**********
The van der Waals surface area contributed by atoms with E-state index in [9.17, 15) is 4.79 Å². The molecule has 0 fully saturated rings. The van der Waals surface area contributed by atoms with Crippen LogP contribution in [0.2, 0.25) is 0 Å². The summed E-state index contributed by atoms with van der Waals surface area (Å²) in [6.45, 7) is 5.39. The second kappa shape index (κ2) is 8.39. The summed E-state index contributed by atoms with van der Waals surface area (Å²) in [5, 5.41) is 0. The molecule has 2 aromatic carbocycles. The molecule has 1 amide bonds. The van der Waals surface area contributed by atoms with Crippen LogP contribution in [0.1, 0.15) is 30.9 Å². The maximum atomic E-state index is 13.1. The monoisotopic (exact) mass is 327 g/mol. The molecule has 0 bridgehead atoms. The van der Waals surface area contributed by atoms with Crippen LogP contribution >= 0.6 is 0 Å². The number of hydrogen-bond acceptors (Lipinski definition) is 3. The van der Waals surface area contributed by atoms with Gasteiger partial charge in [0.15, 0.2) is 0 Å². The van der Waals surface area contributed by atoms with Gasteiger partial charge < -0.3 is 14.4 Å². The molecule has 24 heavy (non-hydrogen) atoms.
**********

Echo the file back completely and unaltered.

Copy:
The van der Waals surface area contributed by atoms with E-state index in [9.17, 15) is 4.79 Å². The molecule has 0 fully saturated rings. The van der Waals surface area contributed by atoms with Crippen LogP contribution in [0.2, 0.25) is 0 Å². The summed E-state index contributed by atoms with van der Waals surface area (Å²) in [6.45, 7) is 5.39. The second kappa shape index (κ2) is 8.39. The summed E-state index contributed by atoms with van der Waals surface area (Å²) in [5, 5.41) is 0. The molecule has 2 aromatic carbocycles. The molecule has 1 amide bonds. The van der Waals surface area contributed by atoms with Crippen LogP contribution in [0.1, 0.15) is 30.9 Å². The maximum atomic E-state index is 13.1. The monoisotopic (exact) mass is 327 g/mol. The molecule has 0 bridgehead atoms. The van der Waals surface area contributed by atoms with Crippen LogP contribution >= 0.6 is 0 Å². The number of hydrogen-bond acceptors (Lipinski definition) is 3. The van der Waals surface area contributed by atoms with Gasteiger partial charge in [0.15, 0.2) is 0 Å². The van der Waals surface area contributed by atoms with Gasteiger partial charge < -0.3 is 14.4 Å². The molecule has 24 heavy (non-hydrogen) atoms.